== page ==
Number of refugees from Fukushima to Okinawa on the rise

Number of refugees from Fukushima to Okinawa on the rise

Changes in the number of people evacuated to Okinawa because of the Great East Japan Earthquake
Fukushima (red), Miyagi (orange), Iwate (gray), Others (yellow)
Unit: people


November 11, 2011 Kiyoshi Ujiie of the Ryukyu Shimpo

The number of evacuees coming to Okinawa from Fukushima Prefecture is still growing despite eight months having passed since the Great East Japan Earthquake. According to the Prefectural Disaster Prevention and Crisis Management Division, an average of 50 people per month have taken refuge in Okinawa from Fukushima since this June, when they began to compile statistical data on the number of evacuees by prefecture. Yasushi Ohama, a deputy councilor and a member of the Prefectural Acceptance Team, analyzed the data and said, “Many evacuees from Fukushima came from locations more than 30 kilometers from the nuclear power plants. There is significant anxiety about the levels of radioactivity.” We can tell that the scope of anxiety related to the radioactive pollution from the accident at the Fukushima No.1 Nuclear Power Plant is now expanding.

According to the Disaster Prevention and Crisis Management Division, as of November 3,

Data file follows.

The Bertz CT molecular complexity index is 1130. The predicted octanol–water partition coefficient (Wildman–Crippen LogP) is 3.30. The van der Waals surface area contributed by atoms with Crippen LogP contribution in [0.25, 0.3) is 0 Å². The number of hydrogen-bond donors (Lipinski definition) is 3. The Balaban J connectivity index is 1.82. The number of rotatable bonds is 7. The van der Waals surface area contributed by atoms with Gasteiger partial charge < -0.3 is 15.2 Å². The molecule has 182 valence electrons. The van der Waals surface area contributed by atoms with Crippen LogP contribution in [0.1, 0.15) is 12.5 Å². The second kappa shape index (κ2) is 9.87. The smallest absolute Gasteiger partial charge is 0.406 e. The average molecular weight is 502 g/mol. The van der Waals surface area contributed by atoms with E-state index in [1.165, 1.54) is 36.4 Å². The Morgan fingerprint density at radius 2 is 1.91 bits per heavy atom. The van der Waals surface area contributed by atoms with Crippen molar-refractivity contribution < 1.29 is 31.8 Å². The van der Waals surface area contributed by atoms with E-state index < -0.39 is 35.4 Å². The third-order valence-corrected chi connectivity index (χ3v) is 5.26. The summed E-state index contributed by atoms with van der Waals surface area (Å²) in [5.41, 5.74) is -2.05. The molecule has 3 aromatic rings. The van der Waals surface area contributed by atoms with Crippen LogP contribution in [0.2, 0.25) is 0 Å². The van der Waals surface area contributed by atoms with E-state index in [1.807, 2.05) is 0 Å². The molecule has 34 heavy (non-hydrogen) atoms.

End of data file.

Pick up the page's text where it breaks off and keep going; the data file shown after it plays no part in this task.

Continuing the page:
804 people, including those who left on their own volition, are known to have evacuated to Okinawa, with the majority, 529 of them, coming from Fukushima. The number of evacuees from Fukushima as of June 16 was 273 people, so the total has increased by 256 since then. “Until April or May the majority of the evacuees were from Miyagi Prefecture – people whose homes had been affected by the tsunami, but after temporary housing was constructed most of the people then came from Fukushima,” said Deputy Councilor Yasushi Ohama.

Sadao Kimura, executive director of the Association of People from Fukushima Prefecture in Okinawa, which is headed by Mikio Furukawa, said, “Recently evacuees have come from Fukushima City and Koriyama City, which are located 50 kilometers away from the nuclear power plants. Young mothers and children are especially noticeable.” Ai Tatsuno, representative of the group Protect Children from Radioactivity in Okinawa, suggests that, “In the affected areas there is a tendency for those who leave the prefecture to be accused of betraying the local area, so I imagine that mothers who have initially hesitated to move, have probably started to make those decisions by themselves.”

Deputy Councilor Yasushi Ohama said, “The system for accepting evacuees, such as the private-sector housing rental system for evacuees in Okinawa, is working well. As we move forward, we would like to work with job-placement offices to provide more information about employment opportunities so evacuees can support themselves in Okinawa.”

(English Translation by T&CT, Lima Tokumori and Mark Ealey)

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